“To be against settlement is not to urge that parties be ‘forced’ to litigate [...] To be against settlement is only to suggest that when the parties settle, society gets less than what appears, and for a price it does not know it is paying. Parties might settle while leaving justice undone [...] To settle for something means to accept less than some ideal.”
“There is, of course, sometimes a value to avoidance [...] to society, which sometimes thrives by masking its basic contradictions. [...] But when one sees injustices that cry out for correction [...] the value of avoidance diminishes and the agony of judgment becomes necessary. Someone has to confront the betrayal of our deepest ideals and be prepared to turn the world upside down to bring those ideals to fruition.”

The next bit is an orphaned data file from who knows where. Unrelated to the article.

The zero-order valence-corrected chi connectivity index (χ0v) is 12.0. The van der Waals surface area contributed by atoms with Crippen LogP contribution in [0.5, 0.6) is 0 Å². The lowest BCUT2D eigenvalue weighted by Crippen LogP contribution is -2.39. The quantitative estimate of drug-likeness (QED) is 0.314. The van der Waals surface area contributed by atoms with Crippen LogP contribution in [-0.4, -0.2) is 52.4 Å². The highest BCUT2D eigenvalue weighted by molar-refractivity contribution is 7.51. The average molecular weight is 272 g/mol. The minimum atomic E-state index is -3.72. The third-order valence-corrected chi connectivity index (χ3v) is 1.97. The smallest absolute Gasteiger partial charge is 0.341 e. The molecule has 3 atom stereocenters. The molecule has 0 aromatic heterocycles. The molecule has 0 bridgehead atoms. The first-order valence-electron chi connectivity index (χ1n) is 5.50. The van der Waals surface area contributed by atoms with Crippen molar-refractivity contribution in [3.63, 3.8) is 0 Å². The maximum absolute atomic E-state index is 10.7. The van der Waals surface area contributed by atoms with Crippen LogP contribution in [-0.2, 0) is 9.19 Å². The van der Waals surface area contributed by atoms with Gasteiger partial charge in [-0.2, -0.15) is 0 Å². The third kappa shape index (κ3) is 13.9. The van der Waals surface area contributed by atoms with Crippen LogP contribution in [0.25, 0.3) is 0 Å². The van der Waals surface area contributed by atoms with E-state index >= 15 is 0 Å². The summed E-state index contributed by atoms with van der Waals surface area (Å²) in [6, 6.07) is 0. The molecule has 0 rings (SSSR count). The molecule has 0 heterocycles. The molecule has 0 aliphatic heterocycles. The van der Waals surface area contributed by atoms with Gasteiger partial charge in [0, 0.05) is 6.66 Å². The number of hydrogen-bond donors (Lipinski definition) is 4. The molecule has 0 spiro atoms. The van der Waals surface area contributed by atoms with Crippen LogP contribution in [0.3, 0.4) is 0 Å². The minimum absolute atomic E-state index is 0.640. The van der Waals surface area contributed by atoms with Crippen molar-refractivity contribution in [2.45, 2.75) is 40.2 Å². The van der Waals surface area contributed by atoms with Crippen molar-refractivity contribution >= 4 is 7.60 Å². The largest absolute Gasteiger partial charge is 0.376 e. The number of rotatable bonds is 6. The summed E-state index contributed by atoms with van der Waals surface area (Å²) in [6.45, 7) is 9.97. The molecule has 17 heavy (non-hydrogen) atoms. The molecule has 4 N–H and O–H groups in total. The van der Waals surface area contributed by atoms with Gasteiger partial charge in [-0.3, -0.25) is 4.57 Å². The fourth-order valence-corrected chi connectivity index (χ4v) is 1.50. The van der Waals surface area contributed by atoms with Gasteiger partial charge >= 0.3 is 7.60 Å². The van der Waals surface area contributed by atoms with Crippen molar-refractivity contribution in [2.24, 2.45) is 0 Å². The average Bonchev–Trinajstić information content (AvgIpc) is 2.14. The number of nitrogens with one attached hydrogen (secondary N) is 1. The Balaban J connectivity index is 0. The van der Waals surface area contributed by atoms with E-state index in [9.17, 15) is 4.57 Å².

This month, we are studying alternative dispute resolution (ADR) – a process that focuses on settlement, compromise and “peace” as the priorities of dispute resolution. I believe there is definitely a place for cooperative approaches (for example, in commercial negotiations between equal parties, and in internal disputes between members of a team). But ADR has no place in disputes between unequal parties, or where there is exploitation, or harm has been done by one party to another. Would you recommend a co-operative negotiation “to resolve the dispute” between a woman and her violent husband? Would you feel that it was appropriate to “divvy up the pie” equally between a robber and the person robbed? What about a government policy rooted in systemic racism? Should “the government” and “racialized people” sit down and find a happy middle ground, or should the court be able to judge “illegal” that which is illegal? Why do we expect “compromise” from working people who wish to enforce the provisions of a contract with their employer, or to demand a minimum decent standard which allows them to thrive and grow in the work on which they depend completely?